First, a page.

Riviera Maya – The Beauty of Life South of Cancun

by Lisa Coleman

 

 

When you think of the Caribbean, spectacular white beaches and azure blue waters immediately come to mind. And when it comes to the Caribbean side of Mexico, the known hot spots that fit the description stand out loud and clear – Cancun and Cozumel. But things on the Yucatan Peninsula have begun to grow, expand and change. The region south of Cancun (now termed the “Riviera Maya”) has taken shape as Mexico’s newest, and perhaps most intriguing beach destination. A magnificent string of sparkling beaches south of Cancun offers all the alluring beauty of the Caribbean without high-rise hotels and the often-overwhelming crowds.

Some travelers, myself included, want to experience Mexico for its natural wonder, history, and culture. And though the Mexican Caribbean is one of the most visually beautiful parts of the entire country, the commercial success of Cancun has overshadowed some of the area’s true attributes. The development of the Riviera Maya changes all that. This is where the escapist can find adventure and the history buff can capture the essence and magnificence of Maya world.

The air service to the Riviera is via Cancun – easy, accessible and modern. A perfectly constructed, safe, four-lane highway will take you south of the Cancun airport for nearly 300 miles, ending in Chetumal on the Mexico-Belize border. The Rivera Maya portion of that highway technically begins at Punta Brava (south of Cancun about 25 minutes) and ends at Punta Allen. (The 1.3 million-acre Sian Ka’an Biosphere Reserve is also included in the region.) Though vans and cabs are available for exploring the area, it’s best to rent a car or jeep and discover at your own pace.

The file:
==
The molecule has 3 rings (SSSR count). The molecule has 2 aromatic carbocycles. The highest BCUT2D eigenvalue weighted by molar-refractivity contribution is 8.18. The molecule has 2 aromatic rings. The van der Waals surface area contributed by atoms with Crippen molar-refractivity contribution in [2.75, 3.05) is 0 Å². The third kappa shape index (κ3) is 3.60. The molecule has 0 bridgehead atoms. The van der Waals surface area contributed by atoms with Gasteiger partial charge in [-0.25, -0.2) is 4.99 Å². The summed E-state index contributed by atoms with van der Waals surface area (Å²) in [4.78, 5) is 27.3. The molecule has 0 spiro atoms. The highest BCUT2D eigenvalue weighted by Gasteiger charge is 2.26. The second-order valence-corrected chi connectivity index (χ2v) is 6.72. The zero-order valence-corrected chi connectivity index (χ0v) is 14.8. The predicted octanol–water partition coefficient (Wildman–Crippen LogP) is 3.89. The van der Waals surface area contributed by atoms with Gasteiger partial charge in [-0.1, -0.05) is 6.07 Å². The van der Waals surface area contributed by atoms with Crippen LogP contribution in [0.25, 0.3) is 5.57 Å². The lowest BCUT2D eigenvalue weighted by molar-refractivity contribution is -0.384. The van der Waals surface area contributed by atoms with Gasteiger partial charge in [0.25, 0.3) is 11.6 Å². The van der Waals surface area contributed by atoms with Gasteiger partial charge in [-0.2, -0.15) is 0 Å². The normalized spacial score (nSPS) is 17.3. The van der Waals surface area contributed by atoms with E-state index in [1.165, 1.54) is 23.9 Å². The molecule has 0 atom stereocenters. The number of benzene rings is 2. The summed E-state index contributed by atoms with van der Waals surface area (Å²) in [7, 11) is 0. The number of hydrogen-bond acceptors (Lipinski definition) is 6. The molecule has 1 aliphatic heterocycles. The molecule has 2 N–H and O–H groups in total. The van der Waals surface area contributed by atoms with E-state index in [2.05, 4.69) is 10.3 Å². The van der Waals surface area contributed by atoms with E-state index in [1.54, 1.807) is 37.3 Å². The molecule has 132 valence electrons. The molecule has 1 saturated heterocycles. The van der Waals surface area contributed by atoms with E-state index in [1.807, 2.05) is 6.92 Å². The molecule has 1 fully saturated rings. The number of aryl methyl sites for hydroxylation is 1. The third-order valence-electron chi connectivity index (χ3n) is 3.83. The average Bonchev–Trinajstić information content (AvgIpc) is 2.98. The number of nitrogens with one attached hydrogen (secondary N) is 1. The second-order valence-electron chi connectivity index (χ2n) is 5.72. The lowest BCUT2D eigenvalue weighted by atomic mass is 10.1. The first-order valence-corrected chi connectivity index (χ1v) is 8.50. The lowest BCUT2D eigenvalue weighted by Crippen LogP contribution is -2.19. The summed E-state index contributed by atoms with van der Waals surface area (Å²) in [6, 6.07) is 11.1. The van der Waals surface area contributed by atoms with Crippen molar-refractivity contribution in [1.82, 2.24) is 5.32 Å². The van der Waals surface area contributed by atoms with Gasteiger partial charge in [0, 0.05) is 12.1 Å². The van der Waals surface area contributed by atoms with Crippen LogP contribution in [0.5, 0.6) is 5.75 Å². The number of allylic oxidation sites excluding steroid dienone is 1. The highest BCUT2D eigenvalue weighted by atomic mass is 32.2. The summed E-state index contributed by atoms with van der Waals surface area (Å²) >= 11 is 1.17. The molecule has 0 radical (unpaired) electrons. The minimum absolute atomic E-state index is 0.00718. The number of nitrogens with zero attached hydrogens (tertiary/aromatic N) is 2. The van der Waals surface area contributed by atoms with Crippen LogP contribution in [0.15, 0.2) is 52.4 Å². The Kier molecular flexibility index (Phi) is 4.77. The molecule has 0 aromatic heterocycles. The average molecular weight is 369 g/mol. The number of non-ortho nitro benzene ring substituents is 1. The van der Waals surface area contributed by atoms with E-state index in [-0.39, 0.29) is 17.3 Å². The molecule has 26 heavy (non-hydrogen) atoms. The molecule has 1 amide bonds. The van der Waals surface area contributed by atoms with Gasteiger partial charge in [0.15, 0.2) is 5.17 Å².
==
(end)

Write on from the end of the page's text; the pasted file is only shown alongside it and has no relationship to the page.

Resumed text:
The sugar white sand beaches, archeological sites and the extraordinary eco-tourism attractions have also made the Riviera Maya a very popular destination for new hotels. The bulk of the properties are “all-inclusive.” At the moment there are nearly 100 properties dotted along the coast with more on the way. The primary building boom can be found in and around the cozy beach town of Play del Carmen. Once known only as a ship port for trips to Cozumel, Playa del Carmen (and its posh neighbor Playacar) are quickly emerging as some of Mexico’s most attractive resort hubs.

This region was known as an important commercial and religious center for the ancient Maya during the Post-Classic Period (1000 –1550 AD). Tulum, a Mayan fortress perched on cliffs above the Caribbean Sea, is the most impressive of the ruins along the Riviera Maya. It is the only Mayan port city ever discovered and one of the few to be occupied when the Spanish arrived in the 16th Century. Cobá, inland from Tulum, lies within a thick jungle. Sitting on almost 50 square miles, only 5% of the site has been excavated. This “work in progress” gives visitors an opportunity to feel the “process of discovery.”

Perhaps the most magical part of a trip to the Riviera Maya is the ability to submerge yourself in the sheer magnitude of nature. Eco parks like Xcaret and Xel-Ha offer snorkeling, diving and swimming within the ecosystems themselves including underground rivers, caves and fascinating bay areas where fresh water rivers meet the salt waters of the sea. Xcaret, an enormous private ranch turned archeological park is part Disneyland, part zoo, and part aquarium. It hosts as many as 1500 visitors a day who wander the jungle-shrouded trails, experience a Mayan village, visit the butterfly pavilion, swim with the dolphins, relax on the beach or float down one of two underground rivers. Xel-Ha translates from Maya to “the place where water is born.” This ecological park is smaller and less commercialized than Xcaret and showcases an incredible natural aquarium where the ocean combines with fresh water currents from underground rivers to form a completely unique ecosystem. Here you can stroll the jungle past elegant macaws (raised in captivity and used to humans), later float on the river, and then explore the lagoons, coves and inlets that make it a snorkeler’s paradise. This is the perfect day for anyone who wants to completely experience nature.

The Riviera Maya is an exciting, unspoiled gateway to the colorful beauty of Mexico. So next time you’re thinking Cancun, you may want to look further south and think again.